AOL's wireless business has been meandering without direction or purpose for a long time. So long, it seems, that "AOL Anywhere" sounds less like a mission statement and more like a cry for help.

But today, in the biggest shake-up for five years, AOL has renewed its ambitions by creating a new Wireless Division. This is no ordinary shake-up. It reunites old Microsoft pals Craig Eisler and Eric Engstrom to lead the unit - Engstrom joins with AOL's acquisition of Wildseed Inc, also announced today. The 2000 start-up joins AOL's Tegic, responsible for the T9 software used by hundreds of millions of phone users, under the Wireless Division umbrella.
Like very other network provider, wireless or wireline, AOL faces the same battle: add value, or become just a "dumb bit pipe" in a commoditized industry. But AOL has two particular problems.

The first is that it is losing its customer base, the people it brought onto the net in the 1990s. AOL simply isn't moving these onto high-speed broadband in sufficient numbers. AOL lost 2.3 million subscribers in the calendar year to March, and lost over 900,000 in the most recent quarter. This isn't a new development, but the haemorrhage is getting worse: AOL had 26.5 million subscribers at the end of 2002 but this will dip below 20 million this year if current trends persist.

In addition, AOL has decided that there isn't enough value in its premium web content these days, so it's opening the doors to all. With so much valuable computer-accessible content lying off-web because of copyright concerns, and more disappearing behind registration firewalls (the New York Times this month took its Op-Ed regulars behind a pay-to-play subscription scheme) this seems an odd time to make such a decision. AOL certainly has the scale to act as an intermediary for the rights holders, who prefer to cut a deal with a walled garden, even if the wall is permeable. But this stuff is tricky, and DRM is a nuisance for all.

Wireless lucre
On the face of it AOL's Wireless Division appears to do nothing to address these two problems - but look a little closer and you can see a strategy emerging, even if it hasn't been fully articulated yet.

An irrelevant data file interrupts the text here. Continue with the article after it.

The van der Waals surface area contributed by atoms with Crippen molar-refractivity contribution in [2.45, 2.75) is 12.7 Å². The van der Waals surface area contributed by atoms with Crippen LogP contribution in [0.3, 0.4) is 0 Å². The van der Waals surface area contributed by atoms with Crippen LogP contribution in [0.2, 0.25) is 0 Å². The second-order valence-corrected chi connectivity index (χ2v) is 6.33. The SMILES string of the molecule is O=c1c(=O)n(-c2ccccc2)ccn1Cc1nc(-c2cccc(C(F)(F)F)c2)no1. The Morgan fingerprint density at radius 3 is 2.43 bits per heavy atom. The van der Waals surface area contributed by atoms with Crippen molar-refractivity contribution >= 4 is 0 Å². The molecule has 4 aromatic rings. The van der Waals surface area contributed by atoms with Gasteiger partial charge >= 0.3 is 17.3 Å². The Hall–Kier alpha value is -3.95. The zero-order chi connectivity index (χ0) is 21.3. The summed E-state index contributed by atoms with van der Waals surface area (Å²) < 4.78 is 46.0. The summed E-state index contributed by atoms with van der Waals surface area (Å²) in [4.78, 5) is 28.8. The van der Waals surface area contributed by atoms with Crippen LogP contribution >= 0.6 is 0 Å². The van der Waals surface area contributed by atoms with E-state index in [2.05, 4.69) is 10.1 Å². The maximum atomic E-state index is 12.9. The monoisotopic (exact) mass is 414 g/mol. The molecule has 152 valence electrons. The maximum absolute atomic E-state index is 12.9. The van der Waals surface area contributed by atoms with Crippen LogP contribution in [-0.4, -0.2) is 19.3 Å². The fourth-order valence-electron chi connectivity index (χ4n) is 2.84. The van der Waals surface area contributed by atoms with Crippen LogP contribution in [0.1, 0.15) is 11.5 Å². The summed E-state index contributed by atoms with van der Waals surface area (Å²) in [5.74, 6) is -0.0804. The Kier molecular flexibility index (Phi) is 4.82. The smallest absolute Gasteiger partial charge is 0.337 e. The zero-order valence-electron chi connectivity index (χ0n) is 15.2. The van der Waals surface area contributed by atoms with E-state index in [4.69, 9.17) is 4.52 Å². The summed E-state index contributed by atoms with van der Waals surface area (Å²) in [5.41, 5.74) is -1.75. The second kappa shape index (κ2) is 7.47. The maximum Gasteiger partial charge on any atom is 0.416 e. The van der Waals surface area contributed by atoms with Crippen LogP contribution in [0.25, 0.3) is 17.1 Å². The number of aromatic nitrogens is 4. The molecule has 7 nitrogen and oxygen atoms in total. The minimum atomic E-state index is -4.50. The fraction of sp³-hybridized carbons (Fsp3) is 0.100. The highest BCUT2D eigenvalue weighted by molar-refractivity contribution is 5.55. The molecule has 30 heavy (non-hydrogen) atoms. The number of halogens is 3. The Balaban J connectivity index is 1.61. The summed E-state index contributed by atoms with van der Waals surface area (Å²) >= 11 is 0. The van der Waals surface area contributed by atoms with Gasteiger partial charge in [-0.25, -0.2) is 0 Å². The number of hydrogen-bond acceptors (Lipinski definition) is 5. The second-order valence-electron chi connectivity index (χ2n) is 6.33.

Engstrom's WildSeed sells a customizable UI framework to phone operators, not unlike the Trigenix operation that Qualcomm snapped up last year. Wildseed is rather more ambitious, however, positioning it as rather more than UI: the Smartskins include a DRM framework. So it isn't hard to imagine AOL selling an AOL-branded "skin" to a network operator.

But there is a lot of competition: several small vendors across Europe and Asia offer customization services to carriers. Many have a low-to-invisible profile (although Trigenix scored a major win by developing T-Zones for T-Mobile). Rather more of an issue is that network operators are loathe to yield their branding acreage, especially when the vendor has a content pitch too. Carriers have developed some experience of signing content themselves over the past few years, so it isn't clear what AOL Wireless could bring to the party.

There is a more promising path, however.

AOL has long dismissed rumors that it's to be developing an (Mobile Virtual Network Operator) service. In 2001 Lisa Hook, then AOL's head of mobile, dismissed the suggestion by explaining:

"Both MVNOs and wireless carriers focus in a very different area: the build out and operation of networks, retail distribution and complex pricing plans - instead of building these attributes, we prefer to partner."

Much of which is still true, but a MVNO may yet be more enticing route than relying on Sprint, Verizon or Vodafone to yield screen space to the ISP.

While carriers are moving away from walled gardens, the very nature of the closed mobile network makes premium content more attractive to rights holders than releasing it to the Wild Wild Web.

The problem facing MVNOs everywhere is razor thin margins: but with its content partnerships AOL already has the resources that ought to fatten its ARPUs. So the factor that makes AOL an unattractive partner to the established carriers is exactly what makes gives it an edge as an MVNO.

AOL also has another area of experience, if it can bring itself to remember it. Ten years ago AOL offered a much smoother ramp onto the internet than its rivals. Now that users are more experienced, and broadband can be self-installed (if not exactly self-diagnosed) by a novice, that differentiation is worth a lot less.

However the world of SIP still offers some of the same challenges today that configuring a SLIP connection raised ten years ago. Even Skype takes some considerable expenditure of time and sweat from the beginner. And AOL is very much aware of how VoIP could use the AOL touch.

Engstrom and Eisler have plenty of experience of taking an unfashionable giant into new waters, cutting the deals necessary and surviving the derision. Both were responsible for driving DirectX to success and in Xbox, Microsoft has its only hit outside the historic cash cows of Windows and Office. This is rather more experience than Richard Branson knew about mobile networks when he launched Virgin Mobile.

AOL the VoIP-happy MVNO looks more like a jumble of acronyms. It might just work - with or without the support of Time Warner.

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